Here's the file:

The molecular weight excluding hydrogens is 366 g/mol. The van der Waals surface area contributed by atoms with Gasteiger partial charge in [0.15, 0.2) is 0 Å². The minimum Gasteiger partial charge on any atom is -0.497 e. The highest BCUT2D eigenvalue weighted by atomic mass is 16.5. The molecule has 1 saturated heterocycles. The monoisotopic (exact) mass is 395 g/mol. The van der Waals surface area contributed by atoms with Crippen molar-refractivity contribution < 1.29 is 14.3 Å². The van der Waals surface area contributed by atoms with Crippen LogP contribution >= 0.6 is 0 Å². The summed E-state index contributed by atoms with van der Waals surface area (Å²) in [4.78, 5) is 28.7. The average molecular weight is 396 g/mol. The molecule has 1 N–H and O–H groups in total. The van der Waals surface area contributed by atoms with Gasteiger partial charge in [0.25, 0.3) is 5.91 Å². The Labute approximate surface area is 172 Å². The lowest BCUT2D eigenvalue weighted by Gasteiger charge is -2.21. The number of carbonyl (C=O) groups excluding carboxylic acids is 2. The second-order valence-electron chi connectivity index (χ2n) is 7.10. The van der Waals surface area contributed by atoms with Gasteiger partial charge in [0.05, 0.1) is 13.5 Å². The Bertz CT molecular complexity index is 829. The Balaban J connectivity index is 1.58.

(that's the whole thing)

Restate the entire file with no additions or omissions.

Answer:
The molecular weight excluding hydrogens is 366 g/mol. The van der Waals surface area contributed by atoms with Gasteiger partial charge in [0.15, 0.2) is 0 Å². The minimum Gasteiger partial charge on any atom is -0.497 e. The highest BCUT2D eigenvalue weighted by atomic mass is 16.5. The molecule has 1 saturated heterocycles. The monoisotopic (exact) mass is 395 g/mol. The van der Waals surface area contributed by atoms with Crippen molar-refractivity contribution < 1.29 is 14.3 Å². The van der Waals surface area contributed by atoms with Crippen LogP contribution >= 0.6 is 0 Å². The summed E-state index contributed by atoms with van der Waals surface area (Å²) in [4.78, 5) is 28.7. The average molecular weight is 396 g/mol. The molecule has 1 N–H and O–H groups in total. The van der Waals surface area contributed by atoms with Gasteiger partial charge in [0.25, 0.3) is 5.91 Å². The Labute approximate surface area is 172 Å². The lowest BCUT2D eigenvalue weighted by Gasteiger charge is -2.21. The number of carbonyl (C=O) groups excluding carboxylic acids is 2. The second-order valence-electron chi connectivity index (χ2n) is 7.10. The van der Waals surface area contributed by atoms with Gasteiger partial charge in [0.05, 0.1) is 13.5 Å². The Bertz CT molecular complexity index is 829. The Balaban J connectivity index is 1.58.